Economists from Monash University, Dr Vinod Mishra and Professor Russell Smyth, have published a paper in the Australian Journal of Political Science examining the effect of barrister gender on appeal outcomes in the High Court of Australia. According to the abstract:
We examine the relationship between gender of the barrister and appeal outcomes on the High Court of Australia. We find that an appellant represented in oral argument by a female barrister, opposed to a respondent represented in oral argument by a male barrister, is less likely to receive a High Court justice’s vote. However, we also find that the appellant disadvantage of having a female barrister present oral argument is (partially) offset in the case of liberal justices and on panels having a higher proportion of female justices. The extent to which the disadvantage is offset, and potentially turns from being a disadvantage to an advantage, depends on the degree to which the justice is liberal and the proportion of female justices on the panel.
For non-subscribers, an earlier version of the paper is available here.
The paper follows similar studies of the top courts of the United States and Canada. Of further interest is Table 2, which counts the number of female barristers appearing for a party in the Court between 1994-2011. In 2011, out of 44 cases, female barrister appeared for a party in 18, but only provided oral argument in 6 (or 14%, the highest proportion of any year in that period.)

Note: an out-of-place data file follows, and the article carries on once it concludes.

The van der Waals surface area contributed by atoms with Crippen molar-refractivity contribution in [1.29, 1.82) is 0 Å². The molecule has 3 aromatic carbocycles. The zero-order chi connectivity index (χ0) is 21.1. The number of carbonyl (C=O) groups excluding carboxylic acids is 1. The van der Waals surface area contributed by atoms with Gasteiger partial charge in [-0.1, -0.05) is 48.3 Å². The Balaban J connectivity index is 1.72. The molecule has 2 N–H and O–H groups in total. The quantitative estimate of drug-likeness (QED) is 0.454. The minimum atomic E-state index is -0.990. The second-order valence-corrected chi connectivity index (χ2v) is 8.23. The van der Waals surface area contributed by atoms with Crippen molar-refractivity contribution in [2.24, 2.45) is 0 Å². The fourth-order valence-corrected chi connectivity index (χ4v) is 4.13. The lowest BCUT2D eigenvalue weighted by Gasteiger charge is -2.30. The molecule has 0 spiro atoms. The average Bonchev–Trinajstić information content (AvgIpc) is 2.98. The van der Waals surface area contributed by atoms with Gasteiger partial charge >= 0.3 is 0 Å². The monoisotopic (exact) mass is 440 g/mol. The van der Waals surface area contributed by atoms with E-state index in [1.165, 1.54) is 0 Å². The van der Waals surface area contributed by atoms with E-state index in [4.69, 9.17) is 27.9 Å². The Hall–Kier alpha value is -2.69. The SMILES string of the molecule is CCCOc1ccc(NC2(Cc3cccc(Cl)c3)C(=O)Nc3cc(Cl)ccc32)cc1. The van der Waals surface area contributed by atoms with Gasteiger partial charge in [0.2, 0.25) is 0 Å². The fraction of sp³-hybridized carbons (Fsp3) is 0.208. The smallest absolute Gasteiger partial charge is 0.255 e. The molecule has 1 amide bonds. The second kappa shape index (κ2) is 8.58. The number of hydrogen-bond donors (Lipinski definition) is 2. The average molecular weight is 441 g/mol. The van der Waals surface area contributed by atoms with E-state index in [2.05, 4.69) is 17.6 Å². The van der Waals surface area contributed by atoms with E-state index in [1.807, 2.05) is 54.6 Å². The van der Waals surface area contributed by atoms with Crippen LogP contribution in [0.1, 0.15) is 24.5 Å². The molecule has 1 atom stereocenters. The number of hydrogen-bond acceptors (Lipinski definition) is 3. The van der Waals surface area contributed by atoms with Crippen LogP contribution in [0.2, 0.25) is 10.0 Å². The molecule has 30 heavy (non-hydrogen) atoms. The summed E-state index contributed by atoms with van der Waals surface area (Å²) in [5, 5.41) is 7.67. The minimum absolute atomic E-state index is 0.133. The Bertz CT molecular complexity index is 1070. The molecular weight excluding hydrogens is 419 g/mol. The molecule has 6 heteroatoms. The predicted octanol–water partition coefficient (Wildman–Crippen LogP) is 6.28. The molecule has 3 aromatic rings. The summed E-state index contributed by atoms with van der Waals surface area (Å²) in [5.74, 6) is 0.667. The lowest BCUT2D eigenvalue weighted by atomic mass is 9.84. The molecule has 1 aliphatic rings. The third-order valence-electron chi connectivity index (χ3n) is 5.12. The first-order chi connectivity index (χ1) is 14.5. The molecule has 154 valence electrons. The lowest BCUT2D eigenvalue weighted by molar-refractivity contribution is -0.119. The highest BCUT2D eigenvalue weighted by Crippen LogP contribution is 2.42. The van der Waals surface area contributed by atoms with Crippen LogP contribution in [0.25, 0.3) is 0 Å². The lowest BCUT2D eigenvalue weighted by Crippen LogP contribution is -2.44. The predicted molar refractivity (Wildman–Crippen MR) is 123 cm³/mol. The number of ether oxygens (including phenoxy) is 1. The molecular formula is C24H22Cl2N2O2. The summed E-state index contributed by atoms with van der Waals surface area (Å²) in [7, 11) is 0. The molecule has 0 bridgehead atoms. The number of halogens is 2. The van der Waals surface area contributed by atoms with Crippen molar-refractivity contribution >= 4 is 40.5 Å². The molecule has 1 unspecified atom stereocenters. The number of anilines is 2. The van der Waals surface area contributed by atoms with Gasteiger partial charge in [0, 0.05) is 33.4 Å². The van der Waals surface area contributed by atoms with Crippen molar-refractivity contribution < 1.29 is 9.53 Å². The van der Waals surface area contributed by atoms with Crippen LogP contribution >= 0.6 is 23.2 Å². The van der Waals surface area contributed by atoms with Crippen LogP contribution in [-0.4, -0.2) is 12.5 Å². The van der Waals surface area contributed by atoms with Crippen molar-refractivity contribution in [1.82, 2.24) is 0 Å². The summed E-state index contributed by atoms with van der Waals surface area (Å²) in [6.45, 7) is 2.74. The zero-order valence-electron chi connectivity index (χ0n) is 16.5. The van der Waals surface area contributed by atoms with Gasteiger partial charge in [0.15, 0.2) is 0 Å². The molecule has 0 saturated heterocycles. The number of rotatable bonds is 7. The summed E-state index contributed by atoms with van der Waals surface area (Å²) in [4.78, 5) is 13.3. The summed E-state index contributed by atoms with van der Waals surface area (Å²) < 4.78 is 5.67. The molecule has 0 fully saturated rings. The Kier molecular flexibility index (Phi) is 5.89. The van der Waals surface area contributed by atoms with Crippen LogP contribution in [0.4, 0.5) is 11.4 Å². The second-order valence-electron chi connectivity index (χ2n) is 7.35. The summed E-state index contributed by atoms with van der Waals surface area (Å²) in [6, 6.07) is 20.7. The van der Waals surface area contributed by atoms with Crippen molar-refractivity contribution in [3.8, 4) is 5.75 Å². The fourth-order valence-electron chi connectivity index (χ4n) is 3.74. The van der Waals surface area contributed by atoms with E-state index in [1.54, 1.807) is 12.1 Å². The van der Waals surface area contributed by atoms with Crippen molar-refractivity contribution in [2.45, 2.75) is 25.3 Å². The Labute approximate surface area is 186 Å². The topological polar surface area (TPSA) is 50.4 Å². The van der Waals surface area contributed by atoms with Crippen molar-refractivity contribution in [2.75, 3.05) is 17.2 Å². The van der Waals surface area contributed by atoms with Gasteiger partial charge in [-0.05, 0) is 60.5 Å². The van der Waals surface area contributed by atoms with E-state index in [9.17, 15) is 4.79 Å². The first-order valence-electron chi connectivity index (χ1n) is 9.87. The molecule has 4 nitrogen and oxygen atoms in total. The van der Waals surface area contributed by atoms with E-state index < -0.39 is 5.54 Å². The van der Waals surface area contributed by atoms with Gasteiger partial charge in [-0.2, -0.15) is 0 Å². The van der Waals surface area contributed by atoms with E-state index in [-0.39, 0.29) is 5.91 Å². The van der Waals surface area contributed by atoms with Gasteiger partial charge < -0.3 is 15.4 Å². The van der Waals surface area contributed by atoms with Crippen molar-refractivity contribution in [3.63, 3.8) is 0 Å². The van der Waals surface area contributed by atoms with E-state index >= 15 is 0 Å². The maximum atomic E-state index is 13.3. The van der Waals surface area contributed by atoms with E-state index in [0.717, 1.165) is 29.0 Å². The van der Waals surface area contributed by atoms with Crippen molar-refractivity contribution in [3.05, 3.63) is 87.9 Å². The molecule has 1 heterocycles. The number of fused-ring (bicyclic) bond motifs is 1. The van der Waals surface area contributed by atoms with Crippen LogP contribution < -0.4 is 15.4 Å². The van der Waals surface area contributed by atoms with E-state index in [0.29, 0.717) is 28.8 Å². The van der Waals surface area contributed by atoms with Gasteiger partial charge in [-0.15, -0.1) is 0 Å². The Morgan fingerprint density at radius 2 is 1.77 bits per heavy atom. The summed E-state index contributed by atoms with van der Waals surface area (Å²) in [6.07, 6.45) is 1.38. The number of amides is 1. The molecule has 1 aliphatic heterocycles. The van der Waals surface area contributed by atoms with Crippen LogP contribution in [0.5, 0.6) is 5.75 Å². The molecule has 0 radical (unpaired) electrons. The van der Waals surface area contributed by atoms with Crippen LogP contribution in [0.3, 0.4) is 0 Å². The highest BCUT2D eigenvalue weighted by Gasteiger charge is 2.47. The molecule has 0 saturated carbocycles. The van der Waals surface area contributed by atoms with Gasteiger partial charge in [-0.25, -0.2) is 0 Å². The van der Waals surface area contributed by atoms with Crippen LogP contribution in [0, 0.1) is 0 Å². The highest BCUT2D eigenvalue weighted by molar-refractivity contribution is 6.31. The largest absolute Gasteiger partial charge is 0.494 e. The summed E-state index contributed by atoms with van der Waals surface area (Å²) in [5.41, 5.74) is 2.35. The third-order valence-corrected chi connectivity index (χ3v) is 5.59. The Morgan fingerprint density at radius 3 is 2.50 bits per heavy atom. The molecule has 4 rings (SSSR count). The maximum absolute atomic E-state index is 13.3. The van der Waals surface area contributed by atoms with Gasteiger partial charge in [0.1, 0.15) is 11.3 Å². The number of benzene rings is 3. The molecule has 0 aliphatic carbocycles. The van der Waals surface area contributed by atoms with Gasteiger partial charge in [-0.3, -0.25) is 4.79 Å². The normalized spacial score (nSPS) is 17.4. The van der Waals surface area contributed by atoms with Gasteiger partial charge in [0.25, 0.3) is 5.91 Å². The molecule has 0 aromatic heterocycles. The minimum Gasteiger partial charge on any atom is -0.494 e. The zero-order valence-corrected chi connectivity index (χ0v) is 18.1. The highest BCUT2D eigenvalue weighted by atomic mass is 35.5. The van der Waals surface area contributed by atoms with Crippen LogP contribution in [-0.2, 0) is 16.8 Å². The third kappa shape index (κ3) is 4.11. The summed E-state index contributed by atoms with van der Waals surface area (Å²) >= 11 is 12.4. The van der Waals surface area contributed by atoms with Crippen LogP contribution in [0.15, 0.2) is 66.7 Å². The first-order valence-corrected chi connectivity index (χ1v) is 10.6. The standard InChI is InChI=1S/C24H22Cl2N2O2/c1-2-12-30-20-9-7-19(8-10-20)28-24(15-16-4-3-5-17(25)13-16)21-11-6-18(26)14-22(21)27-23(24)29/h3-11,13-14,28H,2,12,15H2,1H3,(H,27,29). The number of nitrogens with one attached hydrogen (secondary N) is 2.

What I wonder is if this is more about inequality at the bar and the pace of structural change?
The inequality i mean is not however gender inequality as such. Rather, it is that there are, certainly in eh the tax bar, a lot of not so great barristers (including QCs) and a few (very wealthy) very good ones.
This then overlaps with the next point to conspire against women being heavily represented in that top category.
The second issue is that a more experienced barrister is generally much better. But the experienced barristers are generally male because of the sexual inequality of 20 – 30 years ago.
The study contains some mild controls for professional expertise (silk vs non-silk, size of team), but does not control for other measures like experience, etc. So, your point sounds plausible, Patrick.
However, the issues about gender in the bar don’t explain why the correlation between gender and outcome identified in the study varies according to gender make up of the bench…